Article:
5. Conclusion

The main objective of this study was to show the dynamics of the mangroves near the airport between 1970 and 2020. The results of the study reveal a regressive evolution of the cover due to human activities. Between 1970 and 2012, the mangrove cover decreased respectively from 467.11 to minus 212.56 hectares (with 74.99 of virgin mangrove and 137.16 ha of cover remaining degraded). The more recent observations (2020) illustrate a total conversion of mangrove cover into developed space. This disproportionate anthropization of a space initially made up of mangroves is linked to several factors, namely population growth (which leads to a spatial extension of buildings), the economic development of Douala (economic capital of Cameroon), abusive exploitation and absence of a real sustainable management policy for the mangrove in Cameroon. In addition to constituting a space used by man for constructions, the mangrove is full of essential natural resources such as the red mangrove tree (this species constitutes the main woody plant of the mangrove in the study area) which is exploited by loggers and households. The red mangrove tree is therefore exploited for heating and construction. This species is distinguished from others not only by its strong calorific property to burn even in the fresh state, but also because of the color and the particular taste that it would give to the wildlife products processed by drying. The exploitation of the sand, which is a lucrative activity carried out by the residents, also contributes to the destruction of the mangrove, because it involves the liberation of the mangrove subsoil, and consequently the uprooting of the plant populations of the environment. The depletion of the substrate, which is also exploited for the backfilling of flood-prone sites, also reduces the development of a juvenile facies of the mangrove. Indeed, the dissemination of propagules (which takes place by hydrochory, zoochory and by winds) is difficult in an intertidal space devoid of muddy substrate.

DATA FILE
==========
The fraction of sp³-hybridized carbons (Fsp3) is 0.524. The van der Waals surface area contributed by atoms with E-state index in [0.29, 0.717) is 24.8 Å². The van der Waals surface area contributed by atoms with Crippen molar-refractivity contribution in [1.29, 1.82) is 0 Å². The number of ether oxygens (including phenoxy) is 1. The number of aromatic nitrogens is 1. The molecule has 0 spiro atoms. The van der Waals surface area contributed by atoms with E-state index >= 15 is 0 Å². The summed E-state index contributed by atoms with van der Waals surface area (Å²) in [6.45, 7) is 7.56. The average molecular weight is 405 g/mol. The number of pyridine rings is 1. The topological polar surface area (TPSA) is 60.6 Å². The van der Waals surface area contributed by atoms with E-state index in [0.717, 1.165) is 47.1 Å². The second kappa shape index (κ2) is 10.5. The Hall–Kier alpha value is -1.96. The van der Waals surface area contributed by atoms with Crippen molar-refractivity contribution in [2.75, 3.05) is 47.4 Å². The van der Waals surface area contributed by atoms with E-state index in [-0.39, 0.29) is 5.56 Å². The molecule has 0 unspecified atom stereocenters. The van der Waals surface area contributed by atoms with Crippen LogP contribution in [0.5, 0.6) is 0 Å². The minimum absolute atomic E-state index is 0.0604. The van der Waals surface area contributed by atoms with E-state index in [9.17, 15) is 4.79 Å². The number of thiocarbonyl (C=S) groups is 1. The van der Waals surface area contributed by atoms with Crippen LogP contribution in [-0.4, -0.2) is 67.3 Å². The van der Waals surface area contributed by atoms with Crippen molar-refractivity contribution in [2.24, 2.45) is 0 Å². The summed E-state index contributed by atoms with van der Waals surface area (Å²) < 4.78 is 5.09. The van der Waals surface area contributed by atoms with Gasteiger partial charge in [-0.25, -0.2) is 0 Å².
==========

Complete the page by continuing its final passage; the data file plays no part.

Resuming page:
Cite this paper: Zogning Lontsi, F.R., Tchawa, P. and Happy, J.Y. (2021) Mangrove Dynamics near Douala International Airport (Cameroon Coastal). Open Access Library Journal, 8, 1-15. doi: 10.4236/oalib.1108184.